It saddens me to see the continued bias in the local media over [the Piedmont Park parking deck] (What We're For, "Decks that aren't stacked," Nov. 24). You state that the parking deck proposal had widespread opposition, but neglect to note the widespread support evidenced by the turnout of ordinary citizens not only at the City Council meeting last Monday, but also at both Community Development Committee meetings the prior week, and at a host of meetings going back for 18 months.
Your story referenced NPU opposition, but failed to point out that, due to lack of participation, you can only say that the NPUs represent the will of a small, politically invested and vocal minority -- not ordinary folks. To suggest that public input was limited when this issue has been on the table for public debate for more than 18 months is a bit absurd. Anyone who wanted to be heard on this subject has been heard -- at regular Piedmont Park Conservancy community meetings, Piedmont Park Conservancy board meetings, town hall meetings hosted by the mayor and Council members, the mayor's task force meetings, Council committee meetings, and through letters to the editor of every major news outlet in the city.
Anyone who wasn't heard didn't bother to speak up. The fact that the arguments of the opposition were not persuasive does not prove that they were not heard. For you to suggest that someone -- the Atlanta Botanical Garden, Piedmont Park Conservancy or city officials -- stifled this debate is at best disingenuous.
Edward R. Morrow said, "A great many people think they are thinking when they are really rearranging their prejudices." You might want to double-check to see which is true for you.
-- Kay E. Stephenson, Atlanta
Have a hissy
Thank you, thank you, and dare I say thanky Lordy, thanky Boss (Arts, "Who doesn't need nuttin'?" Nov. 17)!
I went to see Porgy and Bess, which I had never seen before, but grew up with my father singing the songs. It is a sad, sad state of affairs that black people have this as the only cultural opera with great popularity. We should be boycotting, and having hissy fits. Lordy, lordy have mercy on us!
It was enough to make me write an opera and find a musician to collaborate with.
Geez! Enough already! Thanks for your evenhanded light.
-- Toni Lee, Atlanta
We've been here!
I do not know where you have been, but the Democrats have been around doing what we always do: working hard to make Georgia a better place for everyone and trying to bring awareness of the lies and obfuscation perpetuated by the Bush administration to the people of Georgia (Humbug Square, "Rising from the ashes," Nov. 17). The problem was the Repubs were always cloaking themselves in fantasy and covering the truth with lies, and the Democrats were obscured. However, with the collapse of the wall of make-believe that has surrounded the Bushees for the past few years, the reality is finally visible.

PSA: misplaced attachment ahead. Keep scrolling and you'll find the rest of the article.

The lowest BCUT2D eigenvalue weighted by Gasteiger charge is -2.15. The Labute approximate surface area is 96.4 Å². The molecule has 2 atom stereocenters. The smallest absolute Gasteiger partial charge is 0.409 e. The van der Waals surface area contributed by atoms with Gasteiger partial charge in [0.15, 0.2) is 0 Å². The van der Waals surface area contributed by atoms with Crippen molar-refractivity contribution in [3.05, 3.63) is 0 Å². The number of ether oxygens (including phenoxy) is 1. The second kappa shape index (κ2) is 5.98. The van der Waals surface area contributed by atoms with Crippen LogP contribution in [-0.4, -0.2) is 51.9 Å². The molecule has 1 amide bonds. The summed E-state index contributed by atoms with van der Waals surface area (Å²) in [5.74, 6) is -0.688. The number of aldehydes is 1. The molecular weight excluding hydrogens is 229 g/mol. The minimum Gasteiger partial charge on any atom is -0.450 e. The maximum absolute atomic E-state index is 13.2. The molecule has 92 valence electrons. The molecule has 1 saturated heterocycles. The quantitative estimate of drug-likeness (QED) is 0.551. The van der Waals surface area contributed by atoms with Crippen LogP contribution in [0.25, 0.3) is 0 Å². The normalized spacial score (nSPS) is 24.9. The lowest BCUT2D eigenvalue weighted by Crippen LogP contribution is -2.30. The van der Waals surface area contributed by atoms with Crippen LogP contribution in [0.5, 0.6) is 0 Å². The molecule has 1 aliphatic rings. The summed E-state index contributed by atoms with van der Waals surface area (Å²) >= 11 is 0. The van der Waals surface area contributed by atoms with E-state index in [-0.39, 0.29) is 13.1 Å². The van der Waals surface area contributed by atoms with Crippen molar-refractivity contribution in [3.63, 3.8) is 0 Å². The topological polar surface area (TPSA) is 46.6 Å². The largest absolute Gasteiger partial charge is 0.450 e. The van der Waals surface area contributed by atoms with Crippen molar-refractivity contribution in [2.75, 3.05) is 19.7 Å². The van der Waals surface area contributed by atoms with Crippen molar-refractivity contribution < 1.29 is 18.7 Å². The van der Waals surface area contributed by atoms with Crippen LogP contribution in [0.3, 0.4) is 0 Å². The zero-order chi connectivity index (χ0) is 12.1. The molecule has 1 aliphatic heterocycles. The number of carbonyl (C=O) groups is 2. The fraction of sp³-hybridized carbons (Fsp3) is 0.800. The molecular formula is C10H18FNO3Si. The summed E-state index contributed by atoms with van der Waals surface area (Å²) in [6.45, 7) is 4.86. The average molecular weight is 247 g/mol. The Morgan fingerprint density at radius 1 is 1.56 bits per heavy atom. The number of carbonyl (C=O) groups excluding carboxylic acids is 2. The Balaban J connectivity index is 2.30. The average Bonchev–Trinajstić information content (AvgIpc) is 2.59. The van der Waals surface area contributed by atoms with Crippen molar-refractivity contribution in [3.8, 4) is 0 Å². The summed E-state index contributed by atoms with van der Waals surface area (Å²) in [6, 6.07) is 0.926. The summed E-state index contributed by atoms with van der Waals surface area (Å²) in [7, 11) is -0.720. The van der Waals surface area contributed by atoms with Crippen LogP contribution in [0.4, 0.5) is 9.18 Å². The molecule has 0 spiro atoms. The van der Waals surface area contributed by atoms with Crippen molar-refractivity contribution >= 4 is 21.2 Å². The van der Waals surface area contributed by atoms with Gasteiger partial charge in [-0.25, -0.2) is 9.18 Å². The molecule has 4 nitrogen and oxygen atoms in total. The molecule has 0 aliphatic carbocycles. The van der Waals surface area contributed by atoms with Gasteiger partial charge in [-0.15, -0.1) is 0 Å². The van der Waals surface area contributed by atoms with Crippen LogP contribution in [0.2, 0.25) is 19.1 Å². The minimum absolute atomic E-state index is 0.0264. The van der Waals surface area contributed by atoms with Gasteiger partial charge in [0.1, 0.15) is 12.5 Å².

-- Jay Trevari, Norcross
More mad as hell
D.A. King should be governor (Humbug Square, "Mad as hell in Cobb County," Nov. 3). He only wants the laws of our country to be obeyed, and we all should, especially now with the war on terrorism. His position is not racist. He gets my vote.
-- Everett Robinson, Marietta
If I lived in Georgia, D.A. King wouldn't have to pay me a dime to participate in a protest against illegal immigration. I'm of Hispanic heritage and would gladly join him and the other patriots down there who regularly express their outrage over our country's open borders.
Another thing: Immigration reform is not about race, and patriotic Hispanic-American citizens don't appreciate being lumped in with illegal aliens, which is racist. What we need are more people like Canyon County, Idaho, Commissioner Robert Vasquez running for office. Vasquez is pro-borders, anti-illegal immigration, running for Congress, and would get my vote any day.
-- Brad Cordova, Minneapolis, Minn.
I really enjoyed your piece on D.A. King. The country, and the state, need many more people like him. He is but one of many who share the same thought: Illegal aliens should be deported, pure and simple. Their labor may be cheap, but the costs they add to social services, welfare, education, the court system, etc., add much more.
All that I can say to Mr. King is to keep on keeping on.
-- Horton Herrin, Dalton
Mr. King represents everything that is right about America. He is doing what all Americans who care about America should be doing. I consider him a friend that I will support in any way I can. He is not a racist that militant Latinos and Hispanics say he is. If he was, why would I be proud to call him my friend? All Americans who care about America should find a way to support him or get involved in stopping illegal immigration and those who support it.
-- Ellen Gallegos, Albuquerque, N.M.
It's not going to work
I cannot fully identify why I am compelled to respond to your recent column titled "Bad ride" (Humbug Square, Oct. 27). There are certainly more pressing issues facing our city and country, although to date none of these other important issues have prompted me to take the time to compose a comment. My response is not prompted by "road rage" because I have just under a three-mile commute, which rarely takes more than 15 minutes. Perhaps I feel compelled to write because I just returned from New York and traversed the city with little trouble using public transportation. Maybe I was prompted to write because your column so correctly identified the folly in Atlanta's alleged solution to traffic.
With regards to Mr. Cagle, I cannot believe that any politician thinks that a modern solution to traffic is to widen roads. I can only hope that if the public knew the true cost of Atlanta's failure to invest in light rail they might demand an effective solution to the traffic problem.
-- D. Michael Williams, Atlanta
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